Country music is America’s signature. Anyone from around the world would be quick to associate country music with the United States, and that’s because it has been around almost as long as jazz, and had perpetual popularity ever since it first emerged. Whether or not you prefer country to other genres, it is important to recognize the effects it has had on the mainstream music scene.
While jazz seemed to gravitate toward urban regions, country gained popularity at first in the rural regions of America. The first country music came out in the 1920s borrowing from Appalachian folk music and blues from the south. Early country used many of the same instruments used in folk and blues, including banjos, guitars, fiddles, and harmonicas. In the 1940s, country was officially separate from folk, and often referred to as “hillbilly music.” Later, in the 50s and 60s, country began to branch out, creating new subgenres, like rockabilly and bluegrass, and combining with other popular music to establish its prominent place in mainstream music.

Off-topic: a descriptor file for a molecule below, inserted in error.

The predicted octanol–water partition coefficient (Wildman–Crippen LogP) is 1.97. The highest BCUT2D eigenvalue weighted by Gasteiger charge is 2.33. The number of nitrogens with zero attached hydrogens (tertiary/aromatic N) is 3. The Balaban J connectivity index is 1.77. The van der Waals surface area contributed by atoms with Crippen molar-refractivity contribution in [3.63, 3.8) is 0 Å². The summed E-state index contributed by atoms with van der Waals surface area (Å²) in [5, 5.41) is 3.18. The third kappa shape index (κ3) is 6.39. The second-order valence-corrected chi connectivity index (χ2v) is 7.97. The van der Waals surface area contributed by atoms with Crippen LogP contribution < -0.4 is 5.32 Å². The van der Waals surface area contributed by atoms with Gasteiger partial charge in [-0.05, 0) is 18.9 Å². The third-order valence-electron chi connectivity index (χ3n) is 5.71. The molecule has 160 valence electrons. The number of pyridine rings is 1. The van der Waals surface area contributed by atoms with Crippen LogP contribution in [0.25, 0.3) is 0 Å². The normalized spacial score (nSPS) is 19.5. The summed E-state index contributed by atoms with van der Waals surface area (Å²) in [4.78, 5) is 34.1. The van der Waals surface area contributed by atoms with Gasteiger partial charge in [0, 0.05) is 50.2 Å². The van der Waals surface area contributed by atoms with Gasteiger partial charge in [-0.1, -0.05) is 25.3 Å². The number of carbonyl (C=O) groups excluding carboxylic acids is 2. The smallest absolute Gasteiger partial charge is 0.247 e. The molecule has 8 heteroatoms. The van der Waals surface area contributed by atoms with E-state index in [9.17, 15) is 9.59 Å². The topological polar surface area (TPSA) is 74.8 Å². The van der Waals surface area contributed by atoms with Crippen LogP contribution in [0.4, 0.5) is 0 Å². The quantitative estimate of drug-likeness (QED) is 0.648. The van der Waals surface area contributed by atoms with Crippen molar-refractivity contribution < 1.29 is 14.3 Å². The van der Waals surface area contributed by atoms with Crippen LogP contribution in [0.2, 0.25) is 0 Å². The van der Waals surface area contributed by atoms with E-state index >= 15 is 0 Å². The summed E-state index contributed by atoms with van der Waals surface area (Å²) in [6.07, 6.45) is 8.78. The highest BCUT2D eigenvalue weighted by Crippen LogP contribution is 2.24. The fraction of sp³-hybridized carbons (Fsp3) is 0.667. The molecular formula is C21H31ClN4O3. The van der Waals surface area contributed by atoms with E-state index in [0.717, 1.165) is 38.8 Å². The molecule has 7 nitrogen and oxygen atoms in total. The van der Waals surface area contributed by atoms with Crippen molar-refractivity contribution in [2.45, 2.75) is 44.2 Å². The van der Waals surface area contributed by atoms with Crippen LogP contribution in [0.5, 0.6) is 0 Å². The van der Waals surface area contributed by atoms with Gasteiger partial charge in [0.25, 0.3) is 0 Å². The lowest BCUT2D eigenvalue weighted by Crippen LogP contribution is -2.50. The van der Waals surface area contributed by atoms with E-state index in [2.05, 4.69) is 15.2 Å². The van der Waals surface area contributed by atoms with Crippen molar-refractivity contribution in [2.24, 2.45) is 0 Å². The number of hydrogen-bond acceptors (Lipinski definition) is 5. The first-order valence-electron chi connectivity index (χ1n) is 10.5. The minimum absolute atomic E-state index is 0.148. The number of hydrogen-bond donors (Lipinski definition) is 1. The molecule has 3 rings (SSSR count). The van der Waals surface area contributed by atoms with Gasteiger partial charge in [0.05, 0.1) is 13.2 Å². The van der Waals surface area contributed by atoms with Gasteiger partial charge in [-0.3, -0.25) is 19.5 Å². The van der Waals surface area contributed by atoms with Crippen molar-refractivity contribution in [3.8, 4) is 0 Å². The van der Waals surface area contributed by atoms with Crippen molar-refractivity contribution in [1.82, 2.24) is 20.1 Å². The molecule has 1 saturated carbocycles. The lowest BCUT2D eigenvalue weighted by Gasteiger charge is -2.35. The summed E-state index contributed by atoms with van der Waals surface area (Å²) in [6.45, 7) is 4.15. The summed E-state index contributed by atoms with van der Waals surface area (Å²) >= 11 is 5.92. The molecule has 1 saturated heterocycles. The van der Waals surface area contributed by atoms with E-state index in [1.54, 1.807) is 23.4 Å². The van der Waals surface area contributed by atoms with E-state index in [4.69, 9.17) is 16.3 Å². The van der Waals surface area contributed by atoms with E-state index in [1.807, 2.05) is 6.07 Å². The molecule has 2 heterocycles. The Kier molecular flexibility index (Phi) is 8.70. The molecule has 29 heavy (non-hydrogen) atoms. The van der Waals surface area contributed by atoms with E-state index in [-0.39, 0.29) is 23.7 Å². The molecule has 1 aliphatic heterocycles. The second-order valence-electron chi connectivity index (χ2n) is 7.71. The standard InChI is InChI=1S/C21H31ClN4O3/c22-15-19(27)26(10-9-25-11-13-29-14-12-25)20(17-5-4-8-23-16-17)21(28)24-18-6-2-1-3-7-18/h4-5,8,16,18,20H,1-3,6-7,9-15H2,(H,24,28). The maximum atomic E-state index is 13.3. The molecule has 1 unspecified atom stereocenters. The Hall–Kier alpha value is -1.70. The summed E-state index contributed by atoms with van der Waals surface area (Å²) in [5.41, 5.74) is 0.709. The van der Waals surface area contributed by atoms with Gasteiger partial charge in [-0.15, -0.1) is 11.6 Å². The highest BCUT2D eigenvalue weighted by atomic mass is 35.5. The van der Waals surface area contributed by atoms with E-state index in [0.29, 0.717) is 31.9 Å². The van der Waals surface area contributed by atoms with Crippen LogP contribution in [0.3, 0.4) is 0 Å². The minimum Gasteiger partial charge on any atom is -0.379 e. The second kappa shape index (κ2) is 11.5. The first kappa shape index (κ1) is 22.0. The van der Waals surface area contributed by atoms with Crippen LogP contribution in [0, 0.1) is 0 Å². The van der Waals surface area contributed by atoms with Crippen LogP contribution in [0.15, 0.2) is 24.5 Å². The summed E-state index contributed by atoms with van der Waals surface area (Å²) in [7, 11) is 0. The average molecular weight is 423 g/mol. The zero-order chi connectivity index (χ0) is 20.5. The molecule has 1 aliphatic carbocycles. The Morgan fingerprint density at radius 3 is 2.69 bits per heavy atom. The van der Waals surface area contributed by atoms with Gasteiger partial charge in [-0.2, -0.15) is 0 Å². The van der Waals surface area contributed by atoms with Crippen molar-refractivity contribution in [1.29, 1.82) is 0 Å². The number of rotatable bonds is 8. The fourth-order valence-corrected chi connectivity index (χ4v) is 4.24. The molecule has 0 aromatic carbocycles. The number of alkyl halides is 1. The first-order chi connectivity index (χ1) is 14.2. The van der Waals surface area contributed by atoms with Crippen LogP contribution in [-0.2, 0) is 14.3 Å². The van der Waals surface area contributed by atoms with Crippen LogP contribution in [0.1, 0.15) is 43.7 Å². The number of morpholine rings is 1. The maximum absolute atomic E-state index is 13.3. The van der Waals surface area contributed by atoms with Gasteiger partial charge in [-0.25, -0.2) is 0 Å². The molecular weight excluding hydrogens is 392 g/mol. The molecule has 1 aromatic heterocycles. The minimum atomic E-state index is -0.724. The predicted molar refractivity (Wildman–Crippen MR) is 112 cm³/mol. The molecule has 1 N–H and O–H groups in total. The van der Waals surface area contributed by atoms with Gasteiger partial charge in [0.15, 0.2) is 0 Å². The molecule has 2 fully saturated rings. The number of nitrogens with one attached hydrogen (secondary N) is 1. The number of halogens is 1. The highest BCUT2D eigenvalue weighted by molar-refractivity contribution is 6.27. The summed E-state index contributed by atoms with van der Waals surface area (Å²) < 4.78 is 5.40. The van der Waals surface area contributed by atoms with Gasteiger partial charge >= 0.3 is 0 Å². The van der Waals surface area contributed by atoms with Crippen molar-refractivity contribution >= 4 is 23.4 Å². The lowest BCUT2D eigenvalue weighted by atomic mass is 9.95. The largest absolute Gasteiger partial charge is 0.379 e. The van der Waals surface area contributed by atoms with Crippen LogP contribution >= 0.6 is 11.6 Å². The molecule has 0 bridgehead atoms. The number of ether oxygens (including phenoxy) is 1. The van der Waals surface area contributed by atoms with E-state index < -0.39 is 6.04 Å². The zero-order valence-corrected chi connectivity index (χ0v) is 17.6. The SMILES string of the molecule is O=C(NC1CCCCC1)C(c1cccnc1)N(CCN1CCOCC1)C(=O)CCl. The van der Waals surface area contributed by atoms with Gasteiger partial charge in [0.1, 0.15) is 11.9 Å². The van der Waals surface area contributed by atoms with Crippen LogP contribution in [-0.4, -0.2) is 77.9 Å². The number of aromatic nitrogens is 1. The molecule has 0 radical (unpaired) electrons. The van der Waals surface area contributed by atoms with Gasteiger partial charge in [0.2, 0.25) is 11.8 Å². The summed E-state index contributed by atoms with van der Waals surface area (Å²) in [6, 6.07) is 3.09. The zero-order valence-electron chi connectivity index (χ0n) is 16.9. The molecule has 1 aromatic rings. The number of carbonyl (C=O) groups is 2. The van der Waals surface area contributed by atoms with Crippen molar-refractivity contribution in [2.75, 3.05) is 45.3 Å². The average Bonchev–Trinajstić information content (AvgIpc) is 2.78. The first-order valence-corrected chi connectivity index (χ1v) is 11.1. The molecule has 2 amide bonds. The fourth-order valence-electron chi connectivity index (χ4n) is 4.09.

Many musicians are famous for paving the road for country music. In the 1920s, fiddlers such as Fiddlin’ John Carson and A.C. Robertson rose to fame, along with singers including Samantha Bumgarner, Eva Davis, and Vernon Dalhart. Roy Acuff and Gene Autry were known as “singing cowboys” in the 1930s and 1940s, as country music made its way into Hollywood western films. At this time, there was a shift in instruments used in country, and drums were added to the mix, along with the emergence of bluegrass. 50’s country brought two of the most iconic artists to ever live into the light: Johnny Cash and Elvis Presley. Their music transcended genres, with country roots and blues and rock n roll, and everything in between. They were followed by countless more country stars, such as Willie Nelson, Dolly Parton, and finally Garth Brooks, who made country music a worldwide phenomenon.
Check back next Friday for the newest addition to visual music, and don’t hesitate to comment on what I should cover in the weeks to come.